"I have never welcomed the weakening of family ties by politics or pressure" - Nelson Mandela.
"He who travels for love finds a thousand miles no longer than one" - Japanese proverb.
"Everyone has the right to respect for his private and family life, his home and his correspondence." - Article 8 of the European Convention on Human Rights.
"When people's love is divided by law, it is the law that needs to change". -
David Cameron.

Saturday 27 June 2015


In part 1 we looked at Quila, the age-21 requirement on sponsoring foreign partners.

This part sees an analysis of the Chapti/Bibi hearing at Supreme Court, to do with the Home Office introducing a pre-entry language test.

Bibi – if it ain’t broke, why fix it?

25-26 February 2015 saw the case heard at the Supreme Court.  You can view the full webcast of the hearing online.

The case deals with the issue of the rights of British citizens, settled persons and refugees to make a reality of their married life with a person from abroad by living together in the UK.

Since 1 October 2010, the Home Office has required foreign spouses pass an English language test prior to coming to the UK.  Previously language tests needed passing for permanent residency and citizenship, which was only once the person was already in the UK.  Now the requirement is imposed on those who simply want to enter the UK in order to live with their partner.

For some time, there has been discussion around encouraging new arrivals to learn the local language across Europe.  The French and Danish systems encourage learning the language but do not imposing any prior conditions; entry is permitted so long as the foreign partner takes lessons once in the country.

However, the UK model resembles the Dutch and German ones, imposing a pre-entry condition, which for the latter two are now the subject of investigation by European Commission which considers such requirements to be contrary to the Family Reunification Directive (which UK has opted out of).  So why adopt Dutch and German models? Encouraging is fine. But condition = barrier, which EC said in its submission is unacceptable.  Vast majority of European countries have no such pre-entry condition – post-entry yes!

Only since 1905 has there been conditions on entry of foreigners and whilst the UK requirement is a basic one, at Level 1, there were several arguments put forward by the Bibi lawyers against such rules, main ones which I picked up as:

1)   If it ain’t broke why fix it?

Is interference justified?

Previously, people for the most part were passing the post-entry tests anyway – so is it reasonable to keep out vast majority because of a tiny number who didn’t pass post-entry tests?

Vast majority of consultation responses were against a pre-entry requirement.  The government ignored this, citing self-selection (!) which suggests to me that perhaps the SSHD had already decided to implement this policy, and hence the consultation was in itself a farcical process, merely serving as a tick-box exercise, rather than having any actual influence on the chosen policy. 

The post-entry test was found to be working, with Home Office's own Equality Impact Assessment of October 2010 showing that in 2007 the number of spouses/partners failing the post-entry test was 3,245; in 2008 the equivalent figure was 995, and in 2009 it fell again to 470.   This suggests people not passing a language test once in the UK has been declining sharply to a ‘miniscule’ number, thus not justifying the introduction of a pre-entry test.  Given there has also been a rise in the probationary period from two to five years, the Bibi lawyers argued that chances of passing the test are even higher now as entrants have even longer now to reach the required level of English for settlement purposes.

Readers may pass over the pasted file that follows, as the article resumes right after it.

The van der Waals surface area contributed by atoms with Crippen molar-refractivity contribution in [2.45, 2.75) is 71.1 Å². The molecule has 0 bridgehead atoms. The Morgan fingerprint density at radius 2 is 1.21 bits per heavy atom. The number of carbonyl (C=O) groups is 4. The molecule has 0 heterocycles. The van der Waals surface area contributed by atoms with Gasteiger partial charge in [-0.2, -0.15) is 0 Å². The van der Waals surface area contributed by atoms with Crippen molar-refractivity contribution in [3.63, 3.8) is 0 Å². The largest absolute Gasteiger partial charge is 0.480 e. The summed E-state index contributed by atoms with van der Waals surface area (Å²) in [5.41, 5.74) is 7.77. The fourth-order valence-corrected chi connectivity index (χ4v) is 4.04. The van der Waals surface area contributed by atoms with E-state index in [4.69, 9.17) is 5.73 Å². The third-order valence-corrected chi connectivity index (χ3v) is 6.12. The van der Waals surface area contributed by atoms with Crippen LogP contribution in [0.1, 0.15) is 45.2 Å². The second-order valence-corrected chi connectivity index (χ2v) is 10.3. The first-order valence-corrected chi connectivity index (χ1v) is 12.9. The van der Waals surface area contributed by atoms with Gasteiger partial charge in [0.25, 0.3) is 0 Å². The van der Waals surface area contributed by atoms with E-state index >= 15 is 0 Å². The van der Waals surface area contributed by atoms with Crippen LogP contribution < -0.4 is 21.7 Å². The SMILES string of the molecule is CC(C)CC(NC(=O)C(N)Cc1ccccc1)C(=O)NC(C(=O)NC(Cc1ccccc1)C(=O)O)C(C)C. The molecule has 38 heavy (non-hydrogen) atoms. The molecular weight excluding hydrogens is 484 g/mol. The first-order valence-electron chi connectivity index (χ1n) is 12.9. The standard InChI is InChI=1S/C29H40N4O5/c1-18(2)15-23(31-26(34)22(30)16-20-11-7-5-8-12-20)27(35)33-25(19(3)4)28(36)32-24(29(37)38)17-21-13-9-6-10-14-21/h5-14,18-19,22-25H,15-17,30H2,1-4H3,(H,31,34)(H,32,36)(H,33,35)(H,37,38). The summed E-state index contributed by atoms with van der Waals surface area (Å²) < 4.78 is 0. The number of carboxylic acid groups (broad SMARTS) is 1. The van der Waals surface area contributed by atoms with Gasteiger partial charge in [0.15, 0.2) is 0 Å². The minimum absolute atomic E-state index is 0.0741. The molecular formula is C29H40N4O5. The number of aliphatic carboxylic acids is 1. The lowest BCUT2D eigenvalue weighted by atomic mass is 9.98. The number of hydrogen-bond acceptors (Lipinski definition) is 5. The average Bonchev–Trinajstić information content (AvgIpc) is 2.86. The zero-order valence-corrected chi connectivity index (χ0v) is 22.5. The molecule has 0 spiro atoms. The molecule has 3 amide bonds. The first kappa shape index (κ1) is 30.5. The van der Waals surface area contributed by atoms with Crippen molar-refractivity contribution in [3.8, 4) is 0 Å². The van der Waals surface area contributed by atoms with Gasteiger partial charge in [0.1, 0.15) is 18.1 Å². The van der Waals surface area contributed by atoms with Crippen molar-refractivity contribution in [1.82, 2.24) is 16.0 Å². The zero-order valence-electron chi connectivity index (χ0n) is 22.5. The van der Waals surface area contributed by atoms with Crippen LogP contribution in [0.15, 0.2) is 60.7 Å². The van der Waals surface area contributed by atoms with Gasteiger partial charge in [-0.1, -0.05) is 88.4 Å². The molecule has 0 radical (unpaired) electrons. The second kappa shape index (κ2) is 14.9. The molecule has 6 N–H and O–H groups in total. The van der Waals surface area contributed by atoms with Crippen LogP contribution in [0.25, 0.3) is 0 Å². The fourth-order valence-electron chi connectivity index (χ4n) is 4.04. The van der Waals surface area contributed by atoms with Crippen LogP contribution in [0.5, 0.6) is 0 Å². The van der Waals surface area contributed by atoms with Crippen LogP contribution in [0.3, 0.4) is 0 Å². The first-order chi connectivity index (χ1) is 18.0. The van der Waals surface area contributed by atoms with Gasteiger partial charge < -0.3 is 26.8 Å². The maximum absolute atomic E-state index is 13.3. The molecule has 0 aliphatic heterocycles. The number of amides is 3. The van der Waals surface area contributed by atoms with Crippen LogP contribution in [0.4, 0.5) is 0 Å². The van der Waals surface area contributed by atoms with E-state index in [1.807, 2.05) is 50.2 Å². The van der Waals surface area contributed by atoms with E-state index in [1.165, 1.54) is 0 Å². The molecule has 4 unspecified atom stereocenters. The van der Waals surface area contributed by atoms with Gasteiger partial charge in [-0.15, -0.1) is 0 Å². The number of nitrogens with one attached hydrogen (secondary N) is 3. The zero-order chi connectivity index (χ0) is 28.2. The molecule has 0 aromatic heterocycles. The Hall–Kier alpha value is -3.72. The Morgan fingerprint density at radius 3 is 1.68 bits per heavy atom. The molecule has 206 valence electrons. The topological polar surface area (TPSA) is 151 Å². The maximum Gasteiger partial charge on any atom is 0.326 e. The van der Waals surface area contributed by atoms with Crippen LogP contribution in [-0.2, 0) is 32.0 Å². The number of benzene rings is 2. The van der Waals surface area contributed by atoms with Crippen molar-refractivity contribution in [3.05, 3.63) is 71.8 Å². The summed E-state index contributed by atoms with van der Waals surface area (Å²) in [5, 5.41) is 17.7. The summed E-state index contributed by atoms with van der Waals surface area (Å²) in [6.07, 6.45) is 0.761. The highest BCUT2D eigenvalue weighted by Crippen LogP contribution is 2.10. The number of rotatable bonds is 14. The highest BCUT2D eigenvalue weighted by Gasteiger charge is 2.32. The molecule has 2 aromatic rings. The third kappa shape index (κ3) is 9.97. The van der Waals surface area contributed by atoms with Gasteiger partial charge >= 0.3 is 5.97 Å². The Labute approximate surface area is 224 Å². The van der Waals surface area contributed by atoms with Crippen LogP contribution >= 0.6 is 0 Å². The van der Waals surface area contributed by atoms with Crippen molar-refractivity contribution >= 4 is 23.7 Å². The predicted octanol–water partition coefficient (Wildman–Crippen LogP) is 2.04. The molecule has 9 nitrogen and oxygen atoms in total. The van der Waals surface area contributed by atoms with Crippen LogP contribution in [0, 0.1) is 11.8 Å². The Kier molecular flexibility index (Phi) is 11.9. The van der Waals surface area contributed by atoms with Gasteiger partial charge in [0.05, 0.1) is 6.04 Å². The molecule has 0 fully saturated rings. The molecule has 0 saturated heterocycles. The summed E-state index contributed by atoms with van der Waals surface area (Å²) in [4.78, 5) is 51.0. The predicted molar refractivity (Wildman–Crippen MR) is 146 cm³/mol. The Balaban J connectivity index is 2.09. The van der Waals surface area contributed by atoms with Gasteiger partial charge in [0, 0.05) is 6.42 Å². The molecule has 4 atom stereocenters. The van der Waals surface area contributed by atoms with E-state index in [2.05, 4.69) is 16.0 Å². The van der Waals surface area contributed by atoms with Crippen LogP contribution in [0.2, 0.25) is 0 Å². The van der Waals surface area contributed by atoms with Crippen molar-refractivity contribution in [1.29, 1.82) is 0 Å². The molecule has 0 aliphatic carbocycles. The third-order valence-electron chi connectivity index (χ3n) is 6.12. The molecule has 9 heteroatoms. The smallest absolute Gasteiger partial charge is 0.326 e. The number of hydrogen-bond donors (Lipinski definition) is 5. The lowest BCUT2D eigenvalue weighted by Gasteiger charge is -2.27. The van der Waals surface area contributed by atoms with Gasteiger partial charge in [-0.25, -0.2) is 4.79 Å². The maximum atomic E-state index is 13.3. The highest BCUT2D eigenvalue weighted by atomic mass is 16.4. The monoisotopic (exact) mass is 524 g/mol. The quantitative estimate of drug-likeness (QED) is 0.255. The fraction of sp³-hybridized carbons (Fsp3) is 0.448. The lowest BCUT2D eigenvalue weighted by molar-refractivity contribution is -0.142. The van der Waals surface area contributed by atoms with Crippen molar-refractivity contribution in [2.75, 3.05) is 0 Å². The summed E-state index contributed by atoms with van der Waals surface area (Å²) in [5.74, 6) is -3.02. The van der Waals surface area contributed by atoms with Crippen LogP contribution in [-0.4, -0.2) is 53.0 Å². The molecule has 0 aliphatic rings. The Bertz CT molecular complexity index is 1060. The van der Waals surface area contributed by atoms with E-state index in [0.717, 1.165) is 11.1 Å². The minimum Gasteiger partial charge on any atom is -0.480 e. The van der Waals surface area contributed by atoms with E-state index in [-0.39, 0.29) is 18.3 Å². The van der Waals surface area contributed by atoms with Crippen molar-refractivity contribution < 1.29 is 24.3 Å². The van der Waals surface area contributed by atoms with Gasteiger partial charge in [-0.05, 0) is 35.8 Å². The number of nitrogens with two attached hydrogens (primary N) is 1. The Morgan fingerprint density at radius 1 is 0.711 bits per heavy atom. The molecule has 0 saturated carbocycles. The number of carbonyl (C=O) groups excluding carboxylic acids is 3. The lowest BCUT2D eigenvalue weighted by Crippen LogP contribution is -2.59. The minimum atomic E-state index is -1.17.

HO claimed these statistics – their own! - were so favourable for the appellant because the ESOL test was a relatively easier test though this was countered by the Bibi lawyers that then the government should have adopted another action to do something about the simplicity of the test rather than impose a pre-entry requirement!

One of the judges asked for statistics on how many people don’t sit the post-entry test once in the country, instead perhaps choosing to extend their leave to remain.  The Bibi lawyers pointed out that the onus was on the government to provide this info in order to justify their departure from the previous policy and that as the stats showed that the vast majority are in fact passing the test after entry, how could the HO justify keeping out this vast majority simply to guard against the possibility of a few not passing or sitting the test?  This represented a huge interference with the rights of a large number of people when the potential problem is in fact so small (i.e. people not sitting the test) that it hasn’t even been quantified!

2)   Level 1 is the same as that imposed on those who wish to come to the UK solely to work.

Therefore Home Office is, in effect, equating family immigration with those who come here to work, which is not what protecting family life is about.

Additionally, what is the point of a requirement that is considered too basic to actually help someone get a job; a level that would far more easily and quickly be reached in the UK, with the support of the UK spouse and surrounded by the language.

The expert witness, Dr Helena Wray, indicated that the pre-entry test is at such a level that it is of very little value as a means of communicating with English people in the United Kingdom: and that English is much more quickly and fully mastered once a person is within the community where that language is in everyday use.